In the past few posts, I reproduced the economist Ludwig von Mises’ 1949 explanation of “the crisis of interventionism”, which insisted that the “third way” is a system of economic organisation which cannot last. We must choose between either state socialism or a free society. State socialism would be chaos but “Nothing suggests the belief that progress toward more satisfactory conditions is inevitable or a relapse into very unsatisfactory conditions impossible.”
Many seem to believe we are in a crisis of capitalism but, as I have said in the Commons, if this is capitalism, I am not a capitalist. Leaving aside our chronically inflationary system of money and all the damage it has done to society and the economy, any reasonable person looking at the growth of state spending ought to admit that ours is a fundamentally interventionist economy:
Those of us born after about 1970 have lived exclusively in an age of big government, whoever has been in power: government usually so big it has lived beyond its means. According to charts provided by the same author, total taxation hasn’t been genuinely low since the Second World War:
Commenting on their report Soviet Britain, The Times pointed out that “The state now looms far larger in many parts of Britain than it did in former Soviet satellite states such as Hungary and Slovakia as they emerged from communism in the 1990s, when state spending accounted for about 60% of their economies.”
So, even before beginning to consider the role of the various regulators of major sections of our economy — such as finance, water, energy, transport, media etc — it is obvious that we are not at the end of a century of laissez-faire capitalism. To suggest that this is a crisis of capitalism looks like either an act of wilful misunderstanding or one of denial. Perhaps it is an act of redefinition of the word “capitalism”. In Living with Leviathan, Smith wrote:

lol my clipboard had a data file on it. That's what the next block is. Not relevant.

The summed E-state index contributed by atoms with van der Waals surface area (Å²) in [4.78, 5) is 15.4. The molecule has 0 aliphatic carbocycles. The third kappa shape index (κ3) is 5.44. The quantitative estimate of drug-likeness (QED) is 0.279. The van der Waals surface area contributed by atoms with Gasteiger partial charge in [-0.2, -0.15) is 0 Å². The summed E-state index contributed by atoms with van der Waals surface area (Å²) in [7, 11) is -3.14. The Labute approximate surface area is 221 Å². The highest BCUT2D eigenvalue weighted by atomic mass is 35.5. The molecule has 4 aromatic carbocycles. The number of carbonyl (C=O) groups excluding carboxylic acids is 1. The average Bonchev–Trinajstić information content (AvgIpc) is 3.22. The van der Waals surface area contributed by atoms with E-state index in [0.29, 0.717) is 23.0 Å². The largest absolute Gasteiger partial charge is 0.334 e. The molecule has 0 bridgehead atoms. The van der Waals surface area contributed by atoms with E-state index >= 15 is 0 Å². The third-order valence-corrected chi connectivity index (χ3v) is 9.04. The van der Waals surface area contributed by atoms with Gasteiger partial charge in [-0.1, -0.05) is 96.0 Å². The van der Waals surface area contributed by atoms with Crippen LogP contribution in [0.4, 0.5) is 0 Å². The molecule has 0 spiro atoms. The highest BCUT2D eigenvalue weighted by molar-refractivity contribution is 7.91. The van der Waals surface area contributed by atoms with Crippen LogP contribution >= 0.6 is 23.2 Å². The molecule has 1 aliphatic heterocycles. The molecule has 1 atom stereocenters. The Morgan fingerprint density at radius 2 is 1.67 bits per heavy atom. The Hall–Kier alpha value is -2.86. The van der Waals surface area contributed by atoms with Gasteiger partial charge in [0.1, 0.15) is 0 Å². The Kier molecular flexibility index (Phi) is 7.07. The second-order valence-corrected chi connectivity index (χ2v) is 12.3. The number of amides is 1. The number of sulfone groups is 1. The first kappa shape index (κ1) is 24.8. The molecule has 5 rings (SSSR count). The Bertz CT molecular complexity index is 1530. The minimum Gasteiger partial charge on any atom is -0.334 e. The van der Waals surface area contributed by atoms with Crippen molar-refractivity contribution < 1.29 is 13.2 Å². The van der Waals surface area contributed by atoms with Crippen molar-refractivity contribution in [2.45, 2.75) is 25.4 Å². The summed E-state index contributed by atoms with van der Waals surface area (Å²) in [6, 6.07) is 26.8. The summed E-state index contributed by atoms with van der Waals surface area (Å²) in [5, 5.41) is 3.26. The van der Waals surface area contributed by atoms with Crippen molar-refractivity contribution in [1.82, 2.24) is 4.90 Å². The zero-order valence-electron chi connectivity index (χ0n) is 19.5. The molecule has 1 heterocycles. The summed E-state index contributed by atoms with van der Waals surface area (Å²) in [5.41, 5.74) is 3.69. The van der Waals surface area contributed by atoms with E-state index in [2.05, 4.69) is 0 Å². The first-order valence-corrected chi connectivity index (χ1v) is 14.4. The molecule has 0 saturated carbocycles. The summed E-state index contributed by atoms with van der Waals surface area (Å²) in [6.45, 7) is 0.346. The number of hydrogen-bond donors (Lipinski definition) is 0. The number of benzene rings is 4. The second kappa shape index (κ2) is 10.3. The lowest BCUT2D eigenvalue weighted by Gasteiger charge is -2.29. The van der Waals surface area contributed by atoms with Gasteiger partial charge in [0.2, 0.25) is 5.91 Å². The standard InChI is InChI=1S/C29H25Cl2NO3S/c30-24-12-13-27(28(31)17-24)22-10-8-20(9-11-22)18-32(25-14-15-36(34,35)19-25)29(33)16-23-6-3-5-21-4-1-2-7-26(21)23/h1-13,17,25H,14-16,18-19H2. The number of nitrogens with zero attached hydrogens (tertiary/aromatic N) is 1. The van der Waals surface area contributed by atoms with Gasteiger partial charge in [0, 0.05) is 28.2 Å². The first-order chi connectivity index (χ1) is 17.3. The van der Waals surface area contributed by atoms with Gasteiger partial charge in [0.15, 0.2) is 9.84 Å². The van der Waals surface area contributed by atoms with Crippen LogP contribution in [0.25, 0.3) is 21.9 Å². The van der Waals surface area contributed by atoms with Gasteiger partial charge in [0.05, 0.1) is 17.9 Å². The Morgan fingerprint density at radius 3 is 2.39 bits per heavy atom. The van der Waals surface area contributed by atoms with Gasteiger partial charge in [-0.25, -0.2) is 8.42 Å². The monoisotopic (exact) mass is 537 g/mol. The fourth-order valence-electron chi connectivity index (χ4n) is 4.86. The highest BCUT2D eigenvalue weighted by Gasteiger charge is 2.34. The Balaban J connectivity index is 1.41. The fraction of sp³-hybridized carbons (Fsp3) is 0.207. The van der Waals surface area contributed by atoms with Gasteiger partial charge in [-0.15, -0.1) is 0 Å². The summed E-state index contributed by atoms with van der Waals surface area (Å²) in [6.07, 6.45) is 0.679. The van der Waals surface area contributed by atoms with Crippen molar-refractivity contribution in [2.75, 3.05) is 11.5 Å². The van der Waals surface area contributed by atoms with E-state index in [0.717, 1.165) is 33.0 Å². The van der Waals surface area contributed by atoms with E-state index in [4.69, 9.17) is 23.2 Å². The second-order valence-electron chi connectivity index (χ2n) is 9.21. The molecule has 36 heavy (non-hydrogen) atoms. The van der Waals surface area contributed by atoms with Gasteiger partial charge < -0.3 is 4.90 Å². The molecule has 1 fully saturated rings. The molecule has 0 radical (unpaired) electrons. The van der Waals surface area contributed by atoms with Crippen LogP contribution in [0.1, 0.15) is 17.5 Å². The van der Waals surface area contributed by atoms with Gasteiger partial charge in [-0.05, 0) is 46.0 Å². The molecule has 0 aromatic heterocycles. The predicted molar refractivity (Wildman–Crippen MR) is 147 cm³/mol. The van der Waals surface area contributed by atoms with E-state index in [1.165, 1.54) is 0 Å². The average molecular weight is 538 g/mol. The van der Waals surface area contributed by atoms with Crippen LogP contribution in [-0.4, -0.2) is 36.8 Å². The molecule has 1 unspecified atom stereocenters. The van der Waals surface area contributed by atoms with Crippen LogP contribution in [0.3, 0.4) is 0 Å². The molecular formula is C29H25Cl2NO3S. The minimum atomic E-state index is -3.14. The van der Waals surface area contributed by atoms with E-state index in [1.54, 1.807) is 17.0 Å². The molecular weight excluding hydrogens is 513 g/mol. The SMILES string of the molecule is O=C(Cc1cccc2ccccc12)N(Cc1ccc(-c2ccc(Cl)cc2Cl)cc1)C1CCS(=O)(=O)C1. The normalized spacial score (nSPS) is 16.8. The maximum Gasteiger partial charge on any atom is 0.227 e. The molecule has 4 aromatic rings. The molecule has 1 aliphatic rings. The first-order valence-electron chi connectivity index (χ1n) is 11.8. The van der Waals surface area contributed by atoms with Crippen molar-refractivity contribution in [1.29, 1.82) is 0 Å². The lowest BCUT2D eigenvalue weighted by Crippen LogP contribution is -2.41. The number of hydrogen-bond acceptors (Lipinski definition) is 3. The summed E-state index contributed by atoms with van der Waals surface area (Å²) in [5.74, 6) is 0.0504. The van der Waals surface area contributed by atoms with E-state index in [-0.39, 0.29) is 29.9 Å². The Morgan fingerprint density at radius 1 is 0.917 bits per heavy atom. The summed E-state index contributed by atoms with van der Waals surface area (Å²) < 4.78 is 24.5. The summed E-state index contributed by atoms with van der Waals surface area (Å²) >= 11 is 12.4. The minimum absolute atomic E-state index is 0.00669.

It is certainly not being suggested that New Labour economic policy is consciously modelled on pre-war fascist precedents but rather that a combination of the Marxist- inspired New Left ideas of the former student radicals of the 1960s and 1970s, who now compose so much of the Labour Party establishment, when combined with an intense nanny-style authoritarianism, and the practical need to get elected, produced a synthesis that ended up with an economic approach that was functionally hard to distinguish from that of fascism.
And that is the economic system that we have today.
We are in a crisis which has arisen out of the systematic intervention of authority in the cooperation of individuals, families and firms. Quite apart from any other factor, the Bank of England and the world’s other central banks held interest rates too low for too long, creating an illusion of prosperity based on the increasing extension of bank credit. It was not only an illusion which could not last, it was also one which funded the lavish spending of the previous government.
Even now, the governments of the western world are attempting to mitigate the bitterly painful consequences of the errors of the past. As we go through the extremely difficult days ahead, I hope people will increasingly realise that the enemy which delivered us into this mess was the state. If we really care about the poor, the vulnerable and those without hope in our society, we will respond to this crisis by choosing liberty.